"Partly as a result of the religious argument, old Ezekiel Polk decided in to leave North Carolina and settle in Tennessee where he had acquired large tracts of land by the purchase of land warrants from Revolutionary War soldiers. In 1790, Governor Blount appointed him Justice of the Peace for Tennessee County and by 1806 he is known to have been living in Williamson County, as is shown by a deed of gift of 300 acres of land on Carter’s Creek to his daughter, Matilda, wife of John Campbell. In 1811, he was a member of the grand jury formed to "inquire into the body" of Maury County, TN.

In 1820, he moved with his sons Samuel and William and his sons-in-law Col. Thomas Jones Hardeman and Thomas McNeal and their families and founded the first white settlement "Old Hatchie Town" in Hardeman County, TN which was named for his pioneer son-in-law. The town of Bolivar was later formed through the donation of fifty acres of land from Colonel Polk and William Ramsey. Each donor was to receive one choice lot. Ezekiel built his home west of Bolivar.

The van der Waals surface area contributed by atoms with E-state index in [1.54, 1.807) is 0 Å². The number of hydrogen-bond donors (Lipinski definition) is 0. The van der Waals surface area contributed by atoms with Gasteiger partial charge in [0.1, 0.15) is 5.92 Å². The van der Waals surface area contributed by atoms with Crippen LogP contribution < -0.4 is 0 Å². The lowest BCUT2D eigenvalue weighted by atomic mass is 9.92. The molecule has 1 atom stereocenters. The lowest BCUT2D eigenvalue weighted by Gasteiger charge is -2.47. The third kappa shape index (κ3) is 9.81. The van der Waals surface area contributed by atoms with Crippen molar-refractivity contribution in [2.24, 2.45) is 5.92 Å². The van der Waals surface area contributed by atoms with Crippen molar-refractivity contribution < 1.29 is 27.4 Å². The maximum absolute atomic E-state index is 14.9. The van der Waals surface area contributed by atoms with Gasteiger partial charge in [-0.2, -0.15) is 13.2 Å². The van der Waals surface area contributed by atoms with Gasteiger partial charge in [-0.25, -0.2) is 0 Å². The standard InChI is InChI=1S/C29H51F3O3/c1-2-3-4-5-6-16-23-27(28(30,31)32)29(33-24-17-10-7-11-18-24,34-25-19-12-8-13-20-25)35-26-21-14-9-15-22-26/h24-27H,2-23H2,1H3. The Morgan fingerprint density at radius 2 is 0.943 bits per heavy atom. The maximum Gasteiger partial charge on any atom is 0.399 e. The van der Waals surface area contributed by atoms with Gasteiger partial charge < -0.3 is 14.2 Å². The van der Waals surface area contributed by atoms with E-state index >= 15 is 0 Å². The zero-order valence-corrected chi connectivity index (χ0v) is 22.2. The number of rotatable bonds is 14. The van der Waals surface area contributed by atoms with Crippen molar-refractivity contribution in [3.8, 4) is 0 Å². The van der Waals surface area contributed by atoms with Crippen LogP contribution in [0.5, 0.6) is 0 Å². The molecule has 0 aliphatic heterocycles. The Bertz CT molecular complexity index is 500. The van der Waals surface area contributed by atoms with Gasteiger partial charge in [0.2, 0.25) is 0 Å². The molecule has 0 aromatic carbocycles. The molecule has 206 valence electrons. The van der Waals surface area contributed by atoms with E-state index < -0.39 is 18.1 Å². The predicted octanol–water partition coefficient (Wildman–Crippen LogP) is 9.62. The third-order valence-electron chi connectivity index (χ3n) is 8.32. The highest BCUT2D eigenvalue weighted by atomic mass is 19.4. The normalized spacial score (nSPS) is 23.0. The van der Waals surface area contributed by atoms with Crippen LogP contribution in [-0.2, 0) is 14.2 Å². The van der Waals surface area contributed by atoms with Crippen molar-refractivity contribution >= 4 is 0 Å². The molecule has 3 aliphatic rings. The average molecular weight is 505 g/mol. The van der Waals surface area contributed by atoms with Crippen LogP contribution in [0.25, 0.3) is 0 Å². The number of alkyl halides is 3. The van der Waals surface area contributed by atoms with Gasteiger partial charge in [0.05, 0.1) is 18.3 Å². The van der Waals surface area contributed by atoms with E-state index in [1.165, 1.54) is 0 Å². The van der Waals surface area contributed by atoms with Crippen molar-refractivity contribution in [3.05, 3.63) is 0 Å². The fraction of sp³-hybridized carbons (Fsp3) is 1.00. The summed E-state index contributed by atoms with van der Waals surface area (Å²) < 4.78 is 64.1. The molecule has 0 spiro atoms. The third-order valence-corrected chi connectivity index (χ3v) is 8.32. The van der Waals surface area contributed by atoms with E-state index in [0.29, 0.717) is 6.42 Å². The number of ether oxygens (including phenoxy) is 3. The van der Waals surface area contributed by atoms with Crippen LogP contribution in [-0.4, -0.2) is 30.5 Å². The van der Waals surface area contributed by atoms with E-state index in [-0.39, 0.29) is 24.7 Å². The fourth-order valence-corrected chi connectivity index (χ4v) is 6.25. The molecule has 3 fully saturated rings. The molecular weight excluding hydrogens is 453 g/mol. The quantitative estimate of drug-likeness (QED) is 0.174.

Several of the Polk children went to Tennessee with their Father, but the Samuel Polks did not leave until 1808 when James K. Polk was 11 years old. Tradition claims that James K. Polk inherited his Mother’s morally rigorous character and as President, he never enjoyed the surroundings of gaiety and pleasure."

In 1821, Ezekiel Polk, age 74, composed his own epitaph and requested that it be "carved on durable wood and placed upright at my head, and a weeping willow planted at my feet." He died three years later on 31 August 1824 and fulfilling his wish the marker was erected above his grave in the Riverside Cemetery at Bolivar, Tennessee. The Polk Cemetery in Bolivar was designated in October 1845 to be "forever a family burying ground."